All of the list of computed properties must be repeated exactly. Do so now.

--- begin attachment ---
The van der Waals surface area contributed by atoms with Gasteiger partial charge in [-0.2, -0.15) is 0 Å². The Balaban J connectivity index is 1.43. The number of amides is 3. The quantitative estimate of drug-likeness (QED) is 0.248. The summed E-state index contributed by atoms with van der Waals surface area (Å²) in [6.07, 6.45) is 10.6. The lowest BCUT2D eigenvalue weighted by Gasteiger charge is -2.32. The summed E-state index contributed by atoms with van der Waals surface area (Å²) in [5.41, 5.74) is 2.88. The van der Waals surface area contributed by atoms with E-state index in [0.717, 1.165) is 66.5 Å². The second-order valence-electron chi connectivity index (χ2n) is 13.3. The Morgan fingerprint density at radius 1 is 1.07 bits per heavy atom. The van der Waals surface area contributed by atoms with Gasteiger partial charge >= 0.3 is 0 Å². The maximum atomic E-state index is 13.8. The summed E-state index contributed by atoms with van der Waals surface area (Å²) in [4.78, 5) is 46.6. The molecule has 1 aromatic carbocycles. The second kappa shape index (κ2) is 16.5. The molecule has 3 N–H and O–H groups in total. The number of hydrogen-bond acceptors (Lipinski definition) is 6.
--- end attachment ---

The van der Waals surface area contributed by atoms with Gasteiger partial charge in [-0.2, -0.15) is 0 Å². The Balaban J connectivity index is 1.43. The number of amides is 3. The quantitative estimate of drug-likeness (QED) is 0.248. The summed E-state index contributed by atoms with van der Waals surface area (Å²) in [6.07, 6.45) is 10.6. The lowest BCUT2D eigenvalue weighted by Gasteiger charge is -2.32. The summed E-state index contributed by atoms with van der Waals surface area (Å²) in [5.41, 5.74) is 2.88. The van der Waals surface area contributed by atoms with E-state index in [0.717, 1.165) is 66.5 Å². The second-order valence-electron chi connectivity index (χ2n) is 13.3. The Morgan fingerprint density at radius 1 is 1.07 bits per heavy atom. The van der Waals surface area contributed by atoms with Gasteiger partial charge >= 0.3 is 0 Å². The maximum atomic E-state index is 13.8. The summed E-state index contributed by atoms with van der Waals surface area (Å²) in [4.78, 5) is 46.6. The molecule has 1 aromatic carbocycles. The second kappa shape index (κ2) is 16.5. The molecule has 3 N–H and O–H groups in total. The number of hydrogen-bond acceptors (Lipinski definition) is 6.